Alternatively, an in situ vehicle bed liner that covers only the floor of the vehicle bed may be prepared by placing suitable protective materials on the sides of the vehicle bed and pouring only the floor of the vehicle liner in the manner previously described. It is understood that this invention is not confined to the particular embodiments herein illustrated and described, but embraces all such modified forms thereof as come within the scope of the following claims.

The present invention may be embodied in other specific forms without departing from its spirit or its central characteristics. The described embodiments are to be considered in all respects only as illustrative and not restrictive. The scope of the invention is, therefore, indicated by the appended claims, rather than by the foregoing description. All changes which come within the meaning and range of equivalency of the claims are to be embrace within their scope.

Patent Citations
Cited PatentFiling datePublication dateApplicantTitle
US3578375 *Feb 24, 1969May 11, 1971Johnson Rubber CoCushioning liner for vehicles or the like
US3762677Oct 14, 1971Oct 2, 1973Motor Wheel CorpMolding apparatus
US3815200Jun 29, 1973Jun 11, 1974Motor Wheel CorpMethod of making mold
US3844030Sep 25, 1972Oct 29, 1974Rostone CorpComposite of metal and thermoset plastic, and method of making it
US4333678 *Aug 13, 1979Jun 8, 1982Thermoplastics IncorporatedTruck bed liner assembly
US4695618May 23, 1986Sep 22, 1987Ameron, Inc.Solventless polyurethane spray compositions and method for applying them
US4751129Aug 10, 1987Jun 14, 1988Century Adhesives Inc.One-part hot-sprayable epoxy resin systems and methods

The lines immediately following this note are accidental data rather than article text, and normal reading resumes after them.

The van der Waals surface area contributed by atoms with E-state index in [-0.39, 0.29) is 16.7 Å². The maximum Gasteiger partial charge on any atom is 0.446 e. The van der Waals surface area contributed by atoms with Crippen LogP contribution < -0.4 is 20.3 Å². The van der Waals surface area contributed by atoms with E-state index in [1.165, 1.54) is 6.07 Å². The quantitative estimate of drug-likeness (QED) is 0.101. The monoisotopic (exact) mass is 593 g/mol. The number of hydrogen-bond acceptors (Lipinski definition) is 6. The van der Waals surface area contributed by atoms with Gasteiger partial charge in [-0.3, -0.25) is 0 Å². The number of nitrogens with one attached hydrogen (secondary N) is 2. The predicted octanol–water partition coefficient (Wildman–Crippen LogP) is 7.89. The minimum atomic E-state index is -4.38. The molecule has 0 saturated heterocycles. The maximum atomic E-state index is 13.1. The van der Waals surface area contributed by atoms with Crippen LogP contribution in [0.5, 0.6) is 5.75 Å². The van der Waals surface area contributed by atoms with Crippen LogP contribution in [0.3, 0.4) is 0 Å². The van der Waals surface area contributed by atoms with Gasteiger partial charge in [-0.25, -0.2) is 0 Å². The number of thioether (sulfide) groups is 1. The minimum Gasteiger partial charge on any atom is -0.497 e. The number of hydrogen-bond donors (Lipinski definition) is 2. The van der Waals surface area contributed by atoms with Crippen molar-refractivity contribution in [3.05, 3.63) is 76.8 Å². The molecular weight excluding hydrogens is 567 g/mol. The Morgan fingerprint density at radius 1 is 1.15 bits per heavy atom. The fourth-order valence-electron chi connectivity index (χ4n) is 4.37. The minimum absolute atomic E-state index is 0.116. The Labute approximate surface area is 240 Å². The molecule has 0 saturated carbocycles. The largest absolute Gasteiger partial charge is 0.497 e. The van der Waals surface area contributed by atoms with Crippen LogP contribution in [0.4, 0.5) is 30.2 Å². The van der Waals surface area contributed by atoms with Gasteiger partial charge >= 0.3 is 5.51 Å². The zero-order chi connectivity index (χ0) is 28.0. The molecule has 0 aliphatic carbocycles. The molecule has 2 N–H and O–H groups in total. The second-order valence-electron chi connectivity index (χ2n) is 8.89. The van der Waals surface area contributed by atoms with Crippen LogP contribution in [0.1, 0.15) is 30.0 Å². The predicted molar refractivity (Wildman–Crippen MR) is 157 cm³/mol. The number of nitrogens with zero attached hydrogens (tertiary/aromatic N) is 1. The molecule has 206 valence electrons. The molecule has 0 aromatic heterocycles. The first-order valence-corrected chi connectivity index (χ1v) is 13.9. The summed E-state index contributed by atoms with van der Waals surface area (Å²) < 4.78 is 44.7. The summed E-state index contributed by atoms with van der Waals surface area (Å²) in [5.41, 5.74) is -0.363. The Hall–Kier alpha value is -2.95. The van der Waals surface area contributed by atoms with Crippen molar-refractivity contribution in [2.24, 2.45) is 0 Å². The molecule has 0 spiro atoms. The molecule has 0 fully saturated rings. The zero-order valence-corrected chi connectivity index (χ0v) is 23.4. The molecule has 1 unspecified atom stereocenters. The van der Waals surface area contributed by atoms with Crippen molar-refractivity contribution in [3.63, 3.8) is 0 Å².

US4913873Dec 30, 1988Apr 3, 1990Robbins Edward S IiiMethod of forming a truck bed liner
US5059634Feb 9, 1990Oct 22, 1991Resin Design International Corp.High flexual modulus polyurethane polymers and rim processes employing said polymers
US5084521Jan 16, 1990Jan 28, 1992Ziebart International CorporationLiquid sprayable epoxy composition and method
US5124426Sep 26, 1989Jun 23, 1992Texaco Chemical CompanyImproved flowability
US5418260Dec 3, 1993May 23, 1995Ecp Enichem Polimeri Netherlands, B.V.Reaction injection molding
US5422414Dec 3, 1993Jun 6, 1995Ecp Enichem Polimeri Netherlands B.V.Modified polyurea-polyurethane systems endowed with improved processability
US5654085Feb 20, 1996Aug 5, 1997Bayer CorporationAdhering substrates by applying nonsagging polyurea adhesive comprising reaction product of polymethylenepolyphenylene polyisocyanate with aminocrotonate-terminated polyether and low molecular weight diamine, curing
US5665269Sep 27, 1994Sep 9, 1997R. E. Hart Labs, Inc.Water based, solvent free, two component aliphatic polyurethane coating
US5814398Mar 22, 1996Sep 29, 1998Fabick, Inc.Pretreating sandblasting, cleaning; coating with polyurethane(urea) polymer
US5925466 *Apr 18, 1997Jul 20, 1999Burton; Jorge G.Process for applying an appearance enhancing protective polyurethane lining for truck beds and product produced by same
US5927788Jul 17, 1997Jul 27, 1999Penda CorporationStatic dissipating plastic truck cargo bed liner
US5962618Mar 17, 1998Oct 5, 1999Huntsman Petrochemical CorporationPolyurea spray railcar lining systems
US5985986Oct 5, 1994Nov 16, 1999Bayer AktiengesellschaftProcess for the preparation of coatings from moisture-curing coating compositions
US6000741 *Nov 17, 1998Dec 14, 1999Caterpillar Inc.Liner for a work machine body
US6001924Jan 15, 1997Dec 14, 1999Herberts GmbhAqueous polymer/polyurethane resin binder vehicle dispersion and the production thereof, and coating media and the use thereof
US6126999 *Apr 13, 1998Oct 3, 2000Tomasino; Randolf R.Urethane-acrylic rubber coating and method of forming a vehicle bed liner
Referenced by
Citing PatentFiling datePublication dateApplicantTitle
US7125032Jan 20, 2005Oct 24, 2006Wood Manufacturing Company, Inc.Polyurea coated trailer
US7837215Oct 4, 2006Nov 23, 2010Project Boat Management, LlcPolyurea coated trailer
Classifications
U.S. Classification29/897.2, 29/458, 29/527.2
International ClassificationB60R13/01
Cooperative ClassificationB60R13/01
European ClassificationB60R13/01
Legal Events
DateCodeEventDescription
Jun 17, 2014FPAYFee payment
Year of fee payment: 12
Apr 12, 2010FPAYFee payment
Year of fee payment: 8
Aug 9, 2006FPAYFee payment
Year of fee payment: 4
Feb 6, 2003ASAssignment
Owner name: FABICK, INC., WISCONSIN
Free format text: ASSIGNMENT OF ASSIGNORS INTEREST;ASSIGNOR:FABICK, JR., JOSEPH G.;REEL/FRAME:013729/0675
Effective date: 20030127
Owner name: FABICK, INC. 4118 ROBERTSON ROADMADISON, WISCONSIN